Ajitanatha

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Ajitanatha
2nd Jain Tirthankara
Ajitanatha
Lord Ajitanatha (Mathura Chaurasi)
Venerated in Jainism
Predecessor Rishabhanatha
Successor Sambhavanatha
Symbol Elephant
Height 450 bows (1,350 meters)
Age 72 lakh purva (508.032 x 1018 years old)
Color Golden
Personal Information
Born Ayodhya
Moksha Shikharji
Parents
  • Jitasatru (father)
  • Vijayadevi (mother)

Ajitnatha (lit. invincible) was the second tirthankara of the present age, avasarpini (half time cycle) according to Jainism. He was born to King Jitashatru and Queen Vijaya at Ayodhya in the Ikshvaku dynasty. According to Jain beliefs, he became a siddha, a liberated soul which has destroyed all of its karma.

Life[edit]

Ajitnatha (lit. invincible)[1] was the second tirthankara of the present age, avasarpini (half time cycle) according to Jainism.[2]

Ajitnatha was born in the town of Saketa to King Jitashatru and Queen Vijaya at Ayodhya in the Ikshvaku dynasty on magha-shukla-dashmi (the tenth day of the bright half of the month of Magha).[2] His height was 450 dhanusha (1350 meters) and he lived for a span of 72 lakh purva.[1]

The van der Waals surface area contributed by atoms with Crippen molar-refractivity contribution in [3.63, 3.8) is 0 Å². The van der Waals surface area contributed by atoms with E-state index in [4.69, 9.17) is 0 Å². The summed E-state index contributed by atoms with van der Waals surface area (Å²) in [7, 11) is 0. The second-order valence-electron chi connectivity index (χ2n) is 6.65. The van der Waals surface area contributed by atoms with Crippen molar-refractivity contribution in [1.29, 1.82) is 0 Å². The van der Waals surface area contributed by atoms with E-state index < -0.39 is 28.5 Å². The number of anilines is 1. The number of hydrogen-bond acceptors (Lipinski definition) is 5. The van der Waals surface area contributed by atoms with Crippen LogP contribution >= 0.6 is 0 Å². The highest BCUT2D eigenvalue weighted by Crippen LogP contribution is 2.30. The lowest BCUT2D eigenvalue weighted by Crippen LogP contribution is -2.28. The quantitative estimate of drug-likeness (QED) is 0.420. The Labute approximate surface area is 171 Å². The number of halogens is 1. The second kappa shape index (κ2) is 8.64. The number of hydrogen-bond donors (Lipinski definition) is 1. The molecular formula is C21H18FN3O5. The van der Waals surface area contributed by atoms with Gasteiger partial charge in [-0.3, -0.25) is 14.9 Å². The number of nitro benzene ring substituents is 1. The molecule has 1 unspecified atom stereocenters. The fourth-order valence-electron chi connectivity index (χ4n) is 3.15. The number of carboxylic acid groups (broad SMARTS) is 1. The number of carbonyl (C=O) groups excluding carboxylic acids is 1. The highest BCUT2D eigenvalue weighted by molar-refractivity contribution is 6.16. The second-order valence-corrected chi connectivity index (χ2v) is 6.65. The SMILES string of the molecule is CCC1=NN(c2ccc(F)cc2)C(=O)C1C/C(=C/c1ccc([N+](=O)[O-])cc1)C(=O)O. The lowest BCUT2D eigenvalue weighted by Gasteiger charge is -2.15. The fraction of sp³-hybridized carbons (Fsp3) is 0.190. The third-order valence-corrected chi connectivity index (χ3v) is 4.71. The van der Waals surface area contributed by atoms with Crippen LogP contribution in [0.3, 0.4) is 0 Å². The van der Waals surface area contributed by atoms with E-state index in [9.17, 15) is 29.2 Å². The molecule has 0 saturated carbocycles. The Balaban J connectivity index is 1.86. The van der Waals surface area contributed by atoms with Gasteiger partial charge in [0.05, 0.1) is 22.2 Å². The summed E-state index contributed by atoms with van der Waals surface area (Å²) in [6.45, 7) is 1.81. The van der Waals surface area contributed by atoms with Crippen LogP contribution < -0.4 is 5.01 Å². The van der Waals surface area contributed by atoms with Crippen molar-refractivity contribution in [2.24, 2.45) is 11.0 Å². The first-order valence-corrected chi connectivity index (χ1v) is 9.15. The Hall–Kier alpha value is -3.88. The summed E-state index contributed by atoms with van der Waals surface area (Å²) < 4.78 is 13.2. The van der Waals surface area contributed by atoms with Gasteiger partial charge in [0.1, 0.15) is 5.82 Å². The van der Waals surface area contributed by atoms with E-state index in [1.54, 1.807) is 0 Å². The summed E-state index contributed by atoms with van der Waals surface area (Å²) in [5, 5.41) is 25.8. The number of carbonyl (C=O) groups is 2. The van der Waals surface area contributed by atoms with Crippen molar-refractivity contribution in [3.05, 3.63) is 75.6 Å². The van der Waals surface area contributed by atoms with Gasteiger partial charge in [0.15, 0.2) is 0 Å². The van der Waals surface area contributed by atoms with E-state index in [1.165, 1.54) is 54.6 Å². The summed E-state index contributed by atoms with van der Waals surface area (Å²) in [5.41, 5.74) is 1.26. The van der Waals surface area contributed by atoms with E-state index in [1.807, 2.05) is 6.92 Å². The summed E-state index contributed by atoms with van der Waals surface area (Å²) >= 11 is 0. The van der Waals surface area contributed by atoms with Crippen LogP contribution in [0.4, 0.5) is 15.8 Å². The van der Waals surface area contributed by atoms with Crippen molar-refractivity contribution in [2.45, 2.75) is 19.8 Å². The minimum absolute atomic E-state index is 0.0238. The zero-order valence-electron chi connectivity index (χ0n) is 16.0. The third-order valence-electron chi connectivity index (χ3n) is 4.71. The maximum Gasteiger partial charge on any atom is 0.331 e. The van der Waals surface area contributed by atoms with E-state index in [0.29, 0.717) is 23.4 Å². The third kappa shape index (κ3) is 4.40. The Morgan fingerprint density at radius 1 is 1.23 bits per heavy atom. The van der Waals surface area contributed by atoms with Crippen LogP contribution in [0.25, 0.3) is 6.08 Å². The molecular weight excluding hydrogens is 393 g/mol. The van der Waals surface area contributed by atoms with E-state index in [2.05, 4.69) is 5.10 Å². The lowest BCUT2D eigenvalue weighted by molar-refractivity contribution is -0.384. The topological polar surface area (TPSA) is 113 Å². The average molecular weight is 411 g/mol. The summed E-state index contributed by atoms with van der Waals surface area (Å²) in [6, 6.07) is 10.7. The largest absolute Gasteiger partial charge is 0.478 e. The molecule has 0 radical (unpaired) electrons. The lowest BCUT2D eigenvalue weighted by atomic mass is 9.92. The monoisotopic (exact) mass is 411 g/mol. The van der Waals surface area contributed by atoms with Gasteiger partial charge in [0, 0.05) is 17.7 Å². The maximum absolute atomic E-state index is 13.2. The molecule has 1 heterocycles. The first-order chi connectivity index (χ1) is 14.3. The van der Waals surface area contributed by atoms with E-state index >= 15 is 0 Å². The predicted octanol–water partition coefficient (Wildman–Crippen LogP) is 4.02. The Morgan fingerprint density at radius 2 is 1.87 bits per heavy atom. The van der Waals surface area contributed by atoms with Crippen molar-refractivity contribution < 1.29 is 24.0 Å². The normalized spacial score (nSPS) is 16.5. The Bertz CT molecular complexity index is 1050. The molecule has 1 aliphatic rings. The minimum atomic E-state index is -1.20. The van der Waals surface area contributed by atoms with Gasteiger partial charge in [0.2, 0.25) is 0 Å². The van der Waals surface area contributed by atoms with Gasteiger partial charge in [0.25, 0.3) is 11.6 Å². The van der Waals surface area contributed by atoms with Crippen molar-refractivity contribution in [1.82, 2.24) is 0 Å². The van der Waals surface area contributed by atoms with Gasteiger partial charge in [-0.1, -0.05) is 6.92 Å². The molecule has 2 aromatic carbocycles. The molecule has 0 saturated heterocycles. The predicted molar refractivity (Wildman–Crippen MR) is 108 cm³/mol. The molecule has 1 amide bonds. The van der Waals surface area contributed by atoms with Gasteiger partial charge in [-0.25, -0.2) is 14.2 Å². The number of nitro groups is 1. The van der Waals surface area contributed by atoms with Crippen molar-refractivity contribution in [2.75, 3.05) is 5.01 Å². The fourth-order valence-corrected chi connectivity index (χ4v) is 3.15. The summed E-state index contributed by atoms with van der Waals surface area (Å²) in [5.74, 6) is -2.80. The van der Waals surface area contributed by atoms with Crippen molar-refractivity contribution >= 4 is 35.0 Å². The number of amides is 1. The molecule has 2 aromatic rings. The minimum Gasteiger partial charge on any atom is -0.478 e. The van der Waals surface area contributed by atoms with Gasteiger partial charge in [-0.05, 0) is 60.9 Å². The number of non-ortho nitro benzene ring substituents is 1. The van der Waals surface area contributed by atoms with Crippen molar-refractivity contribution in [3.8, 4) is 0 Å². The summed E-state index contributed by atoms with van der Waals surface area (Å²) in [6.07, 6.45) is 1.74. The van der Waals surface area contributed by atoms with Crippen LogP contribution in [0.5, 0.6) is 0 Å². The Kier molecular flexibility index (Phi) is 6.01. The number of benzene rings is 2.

He attained kevala jnana under the sal tree and Moksha on chaitra-shukla-panchmi (fifth day of the bright half of the month of Chaitra) from Shikharji.[3][1]

Simhasena was his chief Ganadhara.[1]

As a historical figure[edit]

The Yajurveda mentions the name of Ajitanatha, but the meaning is not clear. According to Jain traditions, his younger brother was Sagara. Sagara, who became the second Chakravartin, is known from the traditions of both Hindu and Jain scriptures.[4]

  • From the Hindu source: Sagara is known to have had many sons. One of them was Bhagiratha, who brought the river Ganges.
  • From the Jain source: In his last days, Sagara adopted the life of asceticism from Ajitanatha and retired from the worldly life.

Ajinatha is associated with his Elephant emblem, Saptha-parna tree, Mahayaksha Yaksha and Yogini & Ajithabala Yakshis.[5]

Literature[edit]

The Ajitha purana, by Ranna narrates the story of Ajitanatha.

Famous Temple[edit]

Gallery[edit]

See also[edit]

References[edit]

Citations[edit]

Sources[edit]